Egypt has a history of utilising all the approaches, including economic, technological, legal and political, to achieve a consolidated control over Nile water. Since the 1950s, Egypt has impeded Ethiopian dam-building with threats of naval intervention. Throughout history, Egypt has mobilised its resources to prevent the upstream riparian states from mobilising water resources and keep using the water for its benefit, and if the Ethiopian Government is to be believed, Egypt is likely trying to stall the progress of this dam by intensifying its covert and overt activities to destabilise Ethiopia . The blocking of funds from donors could also be one of the tactics used by Egypt.

Lately, Egypt has been accused of assisting the Gumuz militia and soliciting the Government of South Sudan to provide a military base for the militia group. Egypt is also charged with pitting Sudan against Ethiopia by rekindling their conflict over the 260-square-kilometer al-Fashaqa region. Finally, Egypt has been continuously seeking a rapprochement with Somalia. In 2020, Egypt in vain solicited the support of the Federal Government of Somalia by promising military aid. Later it also turned to Somaliland to establish a military base.

In May 2021, Egypt held joint military drills with Sudan and dubbed the exercises in most unsubtle terms as "Guardians of the Nile". Egypt is also playing its soft diplomacy card in the East African region. In November 2021, Egypt hosted the Tanzanian President Samia Suluhu Hassan and discussion over the future of GERD was on the top of the agenda. Egypt is also trying to befriend Kenya as an upper riparian country. Kenya is also a non-permanent member of the UN Security Council, currently representing Africa.

The geopolitics over Ethiopia is not restricted to Egypt only. In addition to Egypt and other co-riparian states along the Nile, 11 in total and many other international players are also seeking different ways to control Ethiopia. While some countries are competing to finance development projects, there are others that want to influence government policies for various reasons. For example, it is highly likely that Egypt has the tacit support of the USA. On the other hand, the African Union (AU) is suspected to be taking the Ethiopian side.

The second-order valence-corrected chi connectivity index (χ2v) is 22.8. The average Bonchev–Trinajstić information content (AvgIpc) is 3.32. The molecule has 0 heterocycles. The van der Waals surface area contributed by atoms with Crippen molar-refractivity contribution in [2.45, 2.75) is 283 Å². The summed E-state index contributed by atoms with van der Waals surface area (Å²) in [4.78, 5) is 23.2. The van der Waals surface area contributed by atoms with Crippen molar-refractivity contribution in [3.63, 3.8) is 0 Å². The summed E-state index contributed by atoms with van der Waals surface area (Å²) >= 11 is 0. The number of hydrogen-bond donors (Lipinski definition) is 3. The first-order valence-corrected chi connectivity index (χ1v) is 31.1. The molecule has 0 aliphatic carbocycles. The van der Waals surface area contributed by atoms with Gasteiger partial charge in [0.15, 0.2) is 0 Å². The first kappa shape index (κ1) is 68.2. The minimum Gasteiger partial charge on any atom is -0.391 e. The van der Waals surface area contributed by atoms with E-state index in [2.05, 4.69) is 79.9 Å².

Meanwhile, Ethiopia has improved its ties with Turkey. Their recent rapprochement includes the purchase of drones from Ankara. The UAE has close relations with Sudan, Ethiopia, Egypt, and Eritrea. Meanwhile, the Biden administration wants to ensure that Russia doesn't exploit the situation. Manifestly, the vested interests of each stakeholder --resulting in conflicting policies -- are pushing the volatile Horn of Africa to become a region of endless wars and destructions.

Way Forward

Ethiopia holds the key to the fight against terrorism in the region as well as at the continental level. This was exemplified in 2006 when Ethiopia sent its troops to neighbouring Somalia to fight the Islamist militants. Ethiopia is also a strong supporter of the Intergovernmental Authority of Development (IGAD), an inter-country body to fight against terrorism at the continental level. Ethiopia also contributes the maximum number of troops to UN peacekeeping forces. Barring the present feud, Ethiopia has always been on good terms with the USA. Ethiopia also shares a very close relationship with Russia and China.

Dogged persistent diplomacy by the African Union and other foreign parties resulted in Abiy Ahmed announcing a "humanitarian truce" on March 24. However, this is too little considering the need. The consequences of the unfolding disaster should worry the world. With the fate of 115 million Ethiopians hanging in a precarious balance, concerted efforts from the world leaders will be required to prevent this imminent massacre. The price of inaction would be high.

By Samir Bhattacharya

The author is Research Associate with the Vivekananda International Foundation. The views expressed are personal.